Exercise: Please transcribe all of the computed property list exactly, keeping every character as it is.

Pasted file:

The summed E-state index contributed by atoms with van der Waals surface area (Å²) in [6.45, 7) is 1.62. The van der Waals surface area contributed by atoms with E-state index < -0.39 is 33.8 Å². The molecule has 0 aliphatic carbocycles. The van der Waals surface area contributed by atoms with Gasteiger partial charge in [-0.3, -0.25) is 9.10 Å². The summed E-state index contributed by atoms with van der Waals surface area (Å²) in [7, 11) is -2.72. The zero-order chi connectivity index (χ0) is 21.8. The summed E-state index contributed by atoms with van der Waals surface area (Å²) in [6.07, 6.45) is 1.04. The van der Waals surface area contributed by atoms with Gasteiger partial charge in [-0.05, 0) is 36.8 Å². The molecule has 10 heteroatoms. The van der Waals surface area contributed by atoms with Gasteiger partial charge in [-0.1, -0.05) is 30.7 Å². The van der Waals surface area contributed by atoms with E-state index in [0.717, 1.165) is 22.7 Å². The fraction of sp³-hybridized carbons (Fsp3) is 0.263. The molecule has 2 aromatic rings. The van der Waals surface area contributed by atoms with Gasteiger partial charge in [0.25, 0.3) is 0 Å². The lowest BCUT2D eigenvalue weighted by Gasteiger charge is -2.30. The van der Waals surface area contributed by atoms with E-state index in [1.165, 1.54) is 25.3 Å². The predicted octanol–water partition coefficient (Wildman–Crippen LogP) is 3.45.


The summed E-state index contributed by atoms with van der Waals surface area (Å²) in [6.45, 7) is 1.62. The van der Waals surface area contributed by atoms with E-state index < -0.39 is 33.8 Å². The molecule has 0 aliphatic carbocycles. The van der Waals surface area contributed by atoms with Gasteiger partial charge in [-0.3, -0.25) is 9.10 Å². The summed E-state index contributed by atoms with van der Waals surface area (Å²) in [7, 11) is -2.72. The zero-order chi connectivity index (χ0) is 21.8. The summed E-state index contributed by atoms with van der Waals surface area (Å²) in [6.07, 6.45) is 1.04. The van der Waals surface area contributed by atoms with Gasteiger partial charge in [-0.05, 0) is 36.8 Å². The molecule has 10 heteroatoms. The van der Waals surface area contributed by atoms with Gasteiger partial charge in [-0.1, -0.05) is 30.7 Å². The van der Waals surface area contributed by atoms with E-state index in [0.717, 1.165) is 22.7 Å². The fraction of sp³-hybridized carbons (Fsp3) is 0.263. The molecule has 2 aromatic rings. The van der Waals surface area contributed by atoms with Gasteiger partial charge in [0.25, 0.3) is 0 Å². The lowest BCUT2D eigenvalue weighted by Gasteiger charge is -2.30. The van der Waals surface area contributed by atoms with E-state index in [1.165, 1.54) is 25.3 Å². The predicted octanol–water partition coefficient (Wildman–Crippen LogP) is 3.45.